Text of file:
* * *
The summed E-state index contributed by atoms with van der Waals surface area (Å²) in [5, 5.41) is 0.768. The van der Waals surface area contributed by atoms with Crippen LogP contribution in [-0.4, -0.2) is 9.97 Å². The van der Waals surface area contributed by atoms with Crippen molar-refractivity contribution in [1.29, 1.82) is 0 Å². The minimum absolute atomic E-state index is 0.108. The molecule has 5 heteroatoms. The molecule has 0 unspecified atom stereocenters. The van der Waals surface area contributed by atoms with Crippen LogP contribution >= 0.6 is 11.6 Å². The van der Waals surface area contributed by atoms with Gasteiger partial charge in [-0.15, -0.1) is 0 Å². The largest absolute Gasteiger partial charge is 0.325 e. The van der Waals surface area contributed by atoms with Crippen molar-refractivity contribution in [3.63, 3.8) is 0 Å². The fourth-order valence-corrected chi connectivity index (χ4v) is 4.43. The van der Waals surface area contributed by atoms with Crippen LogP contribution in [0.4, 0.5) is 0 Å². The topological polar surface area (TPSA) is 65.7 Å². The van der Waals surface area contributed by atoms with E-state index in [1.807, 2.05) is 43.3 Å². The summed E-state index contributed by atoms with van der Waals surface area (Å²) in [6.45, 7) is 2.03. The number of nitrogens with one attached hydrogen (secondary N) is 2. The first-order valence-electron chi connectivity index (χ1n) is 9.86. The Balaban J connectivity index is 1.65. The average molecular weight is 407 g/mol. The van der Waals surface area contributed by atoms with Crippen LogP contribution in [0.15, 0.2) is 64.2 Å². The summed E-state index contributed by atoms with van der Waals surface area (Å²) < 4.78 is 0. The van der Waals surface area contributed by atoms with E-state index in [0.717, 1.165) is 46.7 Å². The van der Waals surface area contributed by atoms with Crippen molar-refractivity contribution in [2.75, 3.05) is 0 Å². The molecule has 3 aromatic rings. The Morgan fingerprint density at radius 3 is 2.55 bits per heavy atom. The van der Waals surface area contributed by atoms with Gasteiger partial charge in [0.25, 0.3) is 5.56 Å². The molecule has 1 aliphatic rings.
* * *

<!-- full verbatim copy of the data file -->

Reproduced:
The summed E-state index contributed by atoms with van der Waals surface area (Å²) in [5, 5.41) is 0.768. The van der Waals surface area contributed by atoms with Crippen LogP contribution in [-0.4, -0.2) is 9.97 Å². The van der Waals surface area contributed by atoms with Crippen molar-refractivity contribution in [1.29, 1.82) is 0 Å². The minimum absolute atomic E-state index is 0.108. The molecule has 5 heteroatoms. The molecule has 0 unspecified atom stereocenters. The van der Waals surface area contributed by atoms with Crippen LogP contribution >= 0.6 is 11.6 Å². The van der Waals surface area contributed by atoms with Gasteiger partial charge in [-0.15, -0.1) is 0 Å². The largest absolute Gasteiger partial charge is 0.325 e. The van der Waals surface area contributed by atoms with Crippen molar-refractivity contribution in [3.63, 3.8) is 0 Å². The fourth-order valence-corrected chi connectivity index (χ4v) is 4.43. The van der Waals surface area contributed by atoms with Crippen LogP contribution in [0.4, 0.5) is 0 Å². The topological polar surface area (TPSA) is 65.7 Å². The van der Waals surface area contributed by atoms with E-state index in [1.807, 2.05) is 43.3 Å². The summed E-state index contributed by atoms with van der Waals surface area (Å²) in [6.45, 7) is 2.03. The number of nitrogens with one attached hydrogen (secondary N) is 2. The first-order valence-electron chi connectivity index (χ1n) is 9.86. The Balaban J connectivity index is 1.65. The average molecular weight is 407 g/mol. The van der Waals surface area contributed by atoms with Crippen LogP contribution in [0.15, 0.2) is 64.2 Å². The summed E-state index contributed by atoms with van der Waals surface area (Å²) < 4.78 is 0. The van der Waals surface area contributed by atoms with E-state index in [0.717, 1.165) is 46.7 Å². The van der Waals surface area contributed by atoms with Crippen molar-refractivity contribution in [2.75, 3.05) is 0 Å². The molecule has 3 aromatic rings. The Morgan fingerprint density at radius 3 is 2.55 bits per heavy atom. The van der Waals surface area contributed by atoms with Gasteiger partial charge in [0.25, 0.3) is 5.56 Å². The molecule has 1 aliphatic rings.